HPV Vaccination Expected to Have Large Impact on Cervical Cancer Rates in the UK

HPV Vaccination Expected to Have Large Impact on Cervical Cancer Rates in the UK

HPV Vaccination Expected to Have Large Impact on Cervical Cancer Rates in the UK

According to the results of a study published in the British Journal of Cancer, vaccinating 12-year-old girls against two high-risk types of human papillomavirus (HPV) could reduce cervical cancer deaths in the UK by 76%.

Human papillomaviruses consist of more than 100 different viruses. Some types of HPV cause warts on the hands or feet; others cause genital warts; and some have been linked with cancer, most notably cervical cancer. The types of HPV most commonly linked with cervical cancer are HPV 16 and HPV 18, but several other high-risk types contribute to cancer as well.

The types of HPV that cause cervical cancer or genital warts are transmitted sexually. HPV infection is extremely common and generally occurs soon after an individual becomes sexually active. Although most infections resolve on their own, some persist and can lead to precancerous or cancerous changes to the cervix, vulva, vagina, penis, and anus.

Recognition of the link between HPV and cervical cancer led to the development of vaccines designed to prevent infection with certain high-risk types of HPV. Gardasil®, developed by Merck, targets HPV types 6 and 11 (which are linked with genital warts) as well as the cancer-associated types 16 and 18. Gardasil was approved by the U.S. Food and Drug Administration (FDA) in June 2006. Cervarix™, developed by GlaxoSmithKline, also targets HPV types 16 and 18.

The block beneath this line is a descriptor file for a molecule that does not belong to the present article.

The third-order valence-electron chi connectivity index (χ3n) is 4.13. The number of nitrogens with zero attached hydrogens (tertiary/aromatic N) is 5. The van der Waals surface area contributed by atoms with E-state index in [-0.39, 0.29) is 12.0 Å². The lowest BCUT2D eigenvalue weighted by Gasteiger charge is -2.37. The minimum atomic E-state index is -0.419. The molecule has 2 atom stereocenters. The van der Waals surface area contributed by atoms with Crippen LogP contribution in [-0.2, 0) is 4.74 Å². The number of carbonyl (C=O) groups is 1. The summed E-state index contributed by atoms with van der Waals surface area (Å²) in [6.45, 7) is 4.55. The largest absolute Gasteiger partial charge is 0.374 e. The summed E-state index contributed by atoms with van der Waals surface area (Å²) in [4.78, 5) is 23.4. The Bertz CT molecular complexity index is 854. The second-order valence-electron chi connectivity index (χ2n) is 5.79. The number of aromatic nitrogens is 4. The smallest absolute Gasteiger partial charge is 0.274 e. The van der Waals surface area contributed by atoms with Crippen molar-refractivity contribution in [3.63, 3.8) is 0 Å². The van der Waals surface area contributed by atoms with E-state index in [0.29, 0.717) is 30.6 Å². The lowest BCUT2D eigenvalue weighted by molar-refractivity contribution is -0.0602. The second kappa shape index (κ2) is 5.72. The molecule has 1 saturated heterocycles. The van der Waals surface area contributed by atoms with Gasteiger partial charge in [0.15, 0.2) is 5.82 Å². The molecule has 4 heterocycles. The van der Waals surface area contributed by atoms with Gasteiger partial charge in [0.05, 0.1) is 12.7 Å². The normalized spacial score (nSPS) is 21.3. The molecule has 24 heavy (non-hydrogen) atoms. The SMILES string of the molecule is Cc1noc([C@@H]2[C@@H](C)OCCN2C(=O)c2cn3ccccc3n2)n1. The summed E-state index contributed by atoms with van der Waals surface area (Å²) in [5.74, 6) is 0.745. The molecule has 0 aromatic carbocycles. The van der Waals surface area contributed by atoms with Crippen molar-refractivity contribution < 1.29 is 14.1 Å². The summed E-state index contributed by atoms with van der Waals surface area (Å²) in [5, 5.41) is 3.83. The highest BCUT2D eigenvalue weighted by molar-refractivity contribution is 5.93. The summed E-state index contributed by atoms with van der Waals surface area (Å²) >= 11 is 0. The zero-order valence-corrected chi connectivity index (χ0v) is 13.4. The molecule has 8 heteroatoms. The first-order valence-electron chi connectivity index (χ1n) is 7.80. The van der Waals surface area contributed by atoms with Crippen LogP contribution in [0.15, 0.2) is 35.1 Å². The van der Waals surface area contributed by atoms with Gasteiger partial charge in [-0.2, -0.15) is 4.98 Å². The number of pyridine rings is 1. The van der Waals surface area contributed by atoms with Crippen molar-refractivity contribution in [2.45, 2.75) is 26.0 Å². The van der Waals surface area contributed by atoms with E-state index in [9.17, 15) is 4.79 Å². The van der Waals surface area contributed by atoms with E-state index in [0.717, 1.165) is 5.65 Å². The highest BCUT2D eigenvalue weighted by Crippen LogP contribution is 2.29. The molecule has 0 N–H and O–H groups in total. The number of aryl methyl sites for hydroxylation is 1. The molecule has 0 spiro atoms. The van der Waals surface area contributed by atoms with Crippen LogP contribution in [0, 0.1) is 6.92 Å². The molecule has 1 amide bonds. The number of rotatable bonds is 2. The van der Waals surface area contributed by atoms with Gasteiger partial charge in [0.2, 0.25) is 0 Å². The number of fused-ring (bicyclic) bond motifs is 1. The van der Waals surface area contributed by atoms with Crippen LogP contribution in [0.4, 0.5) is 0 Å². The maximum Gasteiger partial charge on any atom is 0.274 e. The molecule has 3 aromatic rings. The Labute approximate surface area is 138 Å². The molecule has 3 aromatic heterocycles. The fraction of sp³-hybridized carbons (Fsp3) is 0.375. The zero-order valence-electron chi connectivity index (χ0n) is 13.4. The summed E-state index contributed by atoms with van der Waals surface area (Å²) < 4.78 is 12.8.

To explore the potential impact of vaccinating 12-year-old girls against HPV types 16 and 18, researchers in the UK developed a statistical model that incorporated information about likely vaccine effectiveness and current rates of HPV infection and cervical cancer in the UK.

Although the eventual impact of HPV vaccination will depend on several factors, such as vaccine coverage (the proportion of girls who are vaccinated), age at vaccination, and duration of vaccine effectiveness, the researchers’ estimates suggested that vaccination will have a substantial impact on cervical cancer rates in the UK.

In their primary analysis, the researchers estimated that vaccination of all 12-year-old girls would reduce the risk of high-grade precancerous cervical changes by 66% and would reduce the number of cervical cancer deaths by 76%.

The researchers conclude that the public health benefits of HPV vaccination are likely to be substantial in the UK. HPV vaccination, coupled with ongoing cervical cancer screening, is likely to reduce the occurrence of cervical cancer as well as precancerous changes to the cervix. The need for associated diagnostic tests and treatments is also expected to decline.

Reference: Kohli M, Ferko N, Martin A et al. Estimating the long-term impact of a prophylactic human papillomavirus 16/18 vaccine on the burden of cervical cancer in the UK. British Journal of Cancer. 2007;96:143-150.

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